Third things are essential… objects or practices or habits or arts or institutions or games or human beings that provide a site of joint rapture or contentment. Each member of a couple is separate; the two come together in double attention.”

Donald Hall

I’d never argue this is the only thing anime tend to miss when fleshing out character dynamics. Usually they suffer from a whole melting-pot of pet problems.

But it’s pretty telling that, entirely too often, a designated Main Couple will have nothing at all in common. Put “attraction works in mysterious ways” and the Han/Leia slap-slap-kiss relationship aside for a moment; half these pairings would actively avoid hanging around each other in real life.

Circumstances forcing people together just doesn’t feel like a stable base for long-term happiness.

In Ride Your Wave, on the other hand, Hinako and Minato have everything to share between them – up to and including the sound of their names. Go ahead – roll them around in your mouth a little. They sound like a playful parent gave their twins cute, matching names.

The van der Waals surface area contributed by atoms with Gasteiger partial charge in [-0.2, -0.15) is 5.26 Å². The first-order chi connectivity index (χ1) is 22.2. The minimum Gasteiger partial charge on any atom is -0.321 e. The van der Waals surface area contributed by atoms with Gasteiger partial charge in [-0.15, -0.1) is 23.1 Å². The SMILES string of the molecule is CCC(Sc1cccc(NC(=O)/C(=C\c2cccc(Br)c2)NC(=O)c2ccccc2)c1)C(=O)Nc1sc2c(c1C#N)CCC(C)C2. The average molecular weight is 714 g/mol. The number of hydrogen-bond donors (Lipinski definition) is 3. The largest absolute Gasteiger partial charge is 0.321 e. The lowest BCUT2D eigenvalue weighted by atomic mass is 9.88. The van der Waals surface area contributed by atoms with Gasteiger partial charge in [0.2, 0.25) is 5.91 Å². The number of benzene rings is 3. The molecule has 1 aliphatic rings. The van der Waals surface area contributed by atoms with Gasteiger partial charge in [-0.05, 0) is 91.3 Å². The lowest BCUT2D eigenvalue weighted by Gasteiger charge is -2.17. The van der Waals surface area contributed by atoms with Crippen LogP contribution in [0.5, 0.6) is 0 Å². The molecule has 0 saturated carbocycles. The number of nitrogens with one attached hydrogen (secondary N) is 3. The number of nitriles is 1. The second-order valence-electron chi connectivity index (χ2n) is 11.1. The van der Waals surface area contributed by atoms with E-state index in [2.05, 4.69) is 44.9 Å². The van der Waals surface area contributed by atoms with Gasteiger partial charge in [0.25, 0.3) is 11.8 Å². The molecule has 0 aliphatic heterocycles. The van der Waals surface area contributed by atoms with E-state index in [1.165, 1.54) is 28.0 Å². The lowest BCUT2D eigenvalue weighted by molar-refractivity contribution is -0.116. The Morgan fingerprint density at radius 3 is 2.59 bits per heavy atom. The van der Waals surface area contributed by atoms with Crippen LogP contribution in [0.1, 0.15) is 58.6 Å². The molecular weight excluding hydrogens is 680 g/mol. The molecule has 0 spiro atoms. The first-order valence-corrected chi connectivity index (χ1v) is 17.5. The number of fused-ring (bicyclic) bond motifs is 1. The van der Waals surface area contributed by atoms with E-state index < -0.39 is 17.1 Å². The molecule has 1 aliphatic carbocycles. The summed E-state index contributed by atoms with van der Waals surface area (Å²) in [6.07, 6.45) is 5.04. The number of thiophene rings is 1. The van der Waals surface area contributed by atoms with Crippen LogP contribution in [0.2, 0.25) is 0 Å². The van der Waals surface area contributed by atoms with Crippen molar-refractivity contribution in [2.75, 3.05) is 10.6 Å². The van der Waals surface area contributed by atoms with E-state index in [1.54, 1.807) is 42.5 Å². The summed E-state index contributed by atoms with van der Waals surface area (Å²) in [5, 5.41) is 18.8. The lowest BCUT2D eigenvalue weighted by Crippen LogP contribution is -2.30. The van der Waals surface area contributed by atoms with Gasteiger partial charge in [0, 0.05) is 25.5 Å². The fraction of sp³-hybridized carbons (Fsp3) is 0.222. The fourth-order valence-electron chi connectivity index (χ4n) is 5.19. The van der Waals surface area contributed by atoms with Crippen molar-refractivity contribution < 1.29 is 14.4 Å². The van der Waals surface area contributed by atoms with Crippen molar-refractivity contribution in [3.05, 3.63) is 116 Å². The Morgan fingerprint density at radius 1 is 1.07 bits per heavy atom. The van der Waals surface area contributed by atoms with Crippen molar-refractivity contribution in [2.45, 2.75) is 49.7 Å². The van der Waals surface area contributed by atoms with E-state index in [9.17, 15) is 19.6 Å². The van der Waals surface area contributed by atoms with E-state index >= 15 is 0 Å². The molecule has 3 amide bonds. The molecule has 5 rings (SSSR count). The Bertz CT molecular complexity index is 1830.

And these two really do match, and the writing refuses to let you forget it. A love for surfing, the sea, a very specific breed of porpoise. A powerful sense of adventure. They’re even animated to mirror each other, eating their sandwiches in the exact same way – that is to say, in three bites flat. Even “good coffee” makes enough of a totem for them to share.

I feel myself getting diabetes just watching these two, and I love it.

Brand New Story

And, to cinch the deal, they have an “Our Song”. Man, how many anime stories spend enough time in “the quiet moments” to dwell on a shared love for kinda-kitschy throwback pop music?

This song in particular keeps popping up about every fifteen minutes, too. The tremendous (animated) acting and dialogue sells these characters, of course. But having such a regular staple in their relationship makes Minato and Hinako feel like they’ve been together for years rather than a short six months.